Witnessing a Will – Simplifying the process?
Considerations when witnessing a Will: To be valid a Will must comply with all of the requirements of section 9 of the Wills Act 1837. One such requirement is that a Will must be signed by the testator (person making the Will) in the presence of two or more witnesses who are present at the same time.
What is a witness?
A witness is a person who signs the Will to verify the signature of the testator. The witnesses sign to confirm that they have observed the testator while he signed his Will (although the witnesses need not know that the document is a Will or its contents). Both witnesses must be present at the same time, and must not leave before the testator has completed his signature.
If the testator has signed the Will but not in the simultaneous presence of both witnesses then he must acknowledge his signature by words or by conduct in the presence of both witnesses. At the time of the acknowledgement the witnesses must see or have the opportunity to see the testator’s signature. The signature cannot be concealed or obscured in any way or the acknowledgement will not be valid.
A witness may be called upon at a later date to provide a sworn statement (affidavit) to provide evidence of the circumstances of the signing of the Will if there are any problems with the signatures on the Will, doubts as to the mental capacity of the testator at the time the Will was executed, or any claims that the testator was subjected to undue influence.
Who can be a witness?
Anyone can be a witness unless they are blind, as a blind person is unable to witness a “visible act” such as the signing of a Will.
A witness must be physically present and they must also be mentally present. A person who is physically present at the time the testator signs the Will but who is asleep, unconscious, under the influence of drink or drugs, or otherwise lacking in mental capacity is not a good attesting witness as they are not aware of the circumstances surrounding the signing of the Will and will therefore be incapable of providing a statement as to the valid execution of the Will if called upon.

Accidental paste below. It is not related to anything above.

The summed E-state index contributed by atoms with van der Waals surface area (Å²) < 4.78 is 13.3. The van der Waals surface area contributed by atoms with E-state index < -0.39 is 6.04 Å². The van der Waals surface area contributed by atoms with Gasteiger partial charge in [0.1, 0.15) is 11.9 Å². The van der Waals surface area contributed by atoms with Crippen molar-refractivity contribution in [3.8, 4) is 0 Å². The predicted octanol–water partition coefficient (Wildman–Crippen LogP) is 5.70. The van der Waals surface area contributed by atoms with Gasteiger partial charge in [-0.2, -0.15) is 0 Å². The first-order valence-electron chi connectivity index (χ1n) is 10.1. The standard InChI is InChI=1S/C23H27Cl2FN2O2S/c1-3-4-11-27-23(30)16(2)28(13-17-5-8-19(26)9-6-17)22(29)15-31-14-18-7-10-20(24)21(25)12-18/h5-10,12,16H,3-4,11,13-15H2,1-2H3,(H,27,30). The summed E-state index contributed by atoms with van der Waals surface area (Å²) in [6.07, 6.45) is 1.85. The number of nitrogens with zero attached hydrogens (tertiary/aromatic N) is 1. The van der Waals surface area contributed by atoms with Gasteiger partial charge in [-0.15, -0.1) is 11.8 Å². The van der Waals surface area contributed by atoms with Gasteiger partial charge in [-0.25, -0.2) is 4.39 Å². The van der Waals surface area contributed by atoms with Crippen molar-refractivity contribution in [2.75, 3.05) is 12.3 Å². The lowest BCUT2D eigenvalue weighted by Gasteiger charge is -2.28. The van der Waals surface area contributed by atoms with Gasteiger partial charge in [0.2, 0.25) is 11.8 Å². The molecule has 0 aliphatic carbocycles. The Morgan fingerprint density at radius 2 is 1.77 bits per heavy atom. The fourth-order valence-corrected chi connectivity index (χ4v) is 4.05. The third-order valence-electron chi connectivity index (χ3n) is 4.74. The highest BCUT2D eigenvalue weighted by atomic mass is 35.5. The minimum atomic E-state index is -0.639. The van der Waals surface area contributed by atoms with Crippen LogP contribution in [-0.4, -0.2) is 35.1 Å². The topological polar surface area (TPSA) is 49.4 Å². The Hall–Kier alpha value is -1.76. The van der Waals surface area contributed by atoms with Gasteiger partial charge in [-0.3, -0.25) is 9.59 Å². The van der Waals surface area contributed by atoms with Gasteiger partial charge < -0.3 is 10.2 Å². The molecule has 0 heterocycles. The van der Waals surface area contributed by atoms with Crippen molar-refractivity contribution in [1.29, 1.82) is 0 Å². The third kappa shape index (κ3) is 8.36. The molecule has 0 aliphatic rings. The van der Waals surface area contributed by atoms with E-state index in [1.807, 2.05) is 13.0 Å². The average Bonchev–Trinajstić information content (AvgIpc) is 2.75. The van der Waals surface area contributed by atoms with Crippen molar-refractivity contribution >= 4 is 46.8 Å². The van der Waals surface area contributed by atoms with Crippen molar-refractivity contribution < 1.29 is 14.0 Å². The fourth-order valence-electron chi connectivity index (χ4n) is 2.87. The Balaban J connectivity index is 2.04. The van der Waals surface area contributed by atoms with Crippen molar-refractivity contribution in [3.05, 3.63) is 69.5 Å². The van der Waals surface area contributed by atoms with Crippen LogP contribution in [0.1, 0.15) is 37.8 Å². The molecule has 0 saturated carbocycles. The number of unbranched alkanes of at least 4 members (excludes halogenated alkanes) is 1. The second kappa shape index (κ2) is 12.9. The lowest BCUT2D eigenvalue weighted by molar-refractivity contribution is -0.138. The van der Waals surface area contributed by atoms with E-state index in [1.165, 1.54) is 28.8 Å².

There is no minimum age requirement to be a witness, but the witness must be aware and competent enough to give evidence so it is advisable to choose witnesses who are over 18. It is also sensible to choose witnesses who are younger than the testator and likely to survive them as they may be required to give evidence after the testator’s death.
A person who is a beneficiary or the spouse of a beneficiary under the Will should not be a witness as under section 15 of the Wills Act 1837 gifts to attesting witnesses are void. For practical reasons witnesses should be independent persons who are not mentioned in the Will.
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15th June 2021 at 8:35 pm
I believe that there are formalities that can be put in place to allow for a blind person to be a witness to a Will. Especially in the case where the testator themselves is blind and has their Will produced in Braille where the only other people capable of understanding might be another blind person. Furthermore in the case of Bailey v Clarke a braille signature was recognized. Technology has progressed where there are several ways to ensure that a blind person may interact and participate in legal and civil proceedings. There are Blind lawyers who would be incapable of witnessing a will despite drafting one. There are other senses which would allow for a blind person to bear witness to the signing of a Will including the sound of a pen scratching. the physical and verbal affirmation of the testator and then of course the reading braille itself. Furthermore, in South American countries, witnesses do not have to understand the contents of a Will to bear witness. A blind person completely understand and follow the contents of a will along with a testator and witness the fact that the testator confirms that the will is his and that he executes it.
22nd June 2021 at 12:21 pm
You are correct that in many areas of law technology has progressed to a point that a blind person can participate in legal proceedings and reasonable adjustments can be made to accommodate their needs. However I’m afraid that in law a blind person is still excluded from being a valid witness to a will. Case law indicates that what is important is visual presence and the witnesses must either see the testator’s signature or have the opportunity of seeing it. The earliest instance of case law excluding a blind person from witnessing is Re Gibson  P. 434, but as of yet this has not been overturned or distinguished.
Under the law of England & Wales a witness does not need to understand or even know of the contents of a will in order to witness it. They need only witness the testator making or acknowledging his signature.